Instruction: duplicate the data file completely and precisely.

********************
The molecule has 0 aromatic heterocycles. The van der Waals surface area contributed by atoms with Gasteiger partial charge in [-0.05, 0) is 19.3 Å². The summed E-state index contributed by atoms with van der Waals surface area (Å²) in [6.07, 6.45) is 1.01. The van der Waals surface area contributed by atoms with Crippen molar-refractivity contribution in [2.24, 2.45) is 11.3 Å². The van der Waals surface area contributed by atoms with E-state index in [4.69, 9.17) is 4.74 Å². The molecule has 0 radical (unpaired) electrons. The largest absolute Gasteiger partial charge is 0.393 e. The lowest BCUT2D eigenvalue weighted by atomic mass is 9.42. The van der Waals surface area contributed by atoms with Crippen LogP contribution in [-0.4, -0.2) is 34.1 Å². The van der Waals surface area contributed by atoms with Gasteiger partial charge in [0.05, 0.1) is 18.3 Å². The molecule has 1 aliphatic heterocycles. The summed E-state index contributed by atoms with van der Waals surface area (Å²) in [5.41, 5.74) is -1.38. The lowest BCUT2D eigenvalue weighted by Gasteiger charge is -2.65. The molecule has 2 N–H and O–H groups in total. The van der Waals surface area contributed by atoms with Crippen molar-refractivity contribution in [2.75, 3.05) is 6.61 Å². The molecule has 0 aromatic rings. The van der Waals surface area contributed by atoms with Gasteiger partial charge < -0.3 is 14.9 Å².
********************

The molecule has 0 aromatic heterocycles. The van der Waals surface area contributed by atoms with Gasteiger partial charge in [-0.05, 0) is 19.3 Å². The summed E-state index contributed by atoms with van der Waals surface area (Å²) in [6.07, 6.45) is 1.01. The van der Waals surface area contributed by atoms with Crippen molar-refractivity contribution in [2.24, 2.45) is 11.3 Å². The van der Waals surface area contributed by atoms with E-state index in [4.69, 9.17) is 4.74 Å². The molecule has 0 radical (unpaired) electrons. The largest absolute Gasteiger partial charge is 0.393 e. The lowest BCUT2D eigenvalue weighted by atomic mass is 9.42. The van der Waals surface area contributed by atoms with Crippen LogP contribution in [-0.4, -0.2) is 34.1 Å². The van der Waals surface area contributed by atoms with Gasteiger partial charge in [0.05, 0.1) is 18.3 Å². The molecule has 1 aliphatic heterocycles. The summed E-state index contributed by atoms with van der Waals surface area (Å²) in [5.41, 5.74) is -1.38. The lowest BCUT2D eigenvalue weighted by Gasteiger charge is -2.65. The molecule has 2 N–H and O–H groups in total. The van der Waals surface area contributed by atoms with Crippen molar-refractivity contribution in [2.75, 3.05) is 6.61 Å². The molecule has 0 aromatic rings. The van der Waals surface area contributed by atoms with Gasteiger partial charge < -0.3 is 14.9 Å².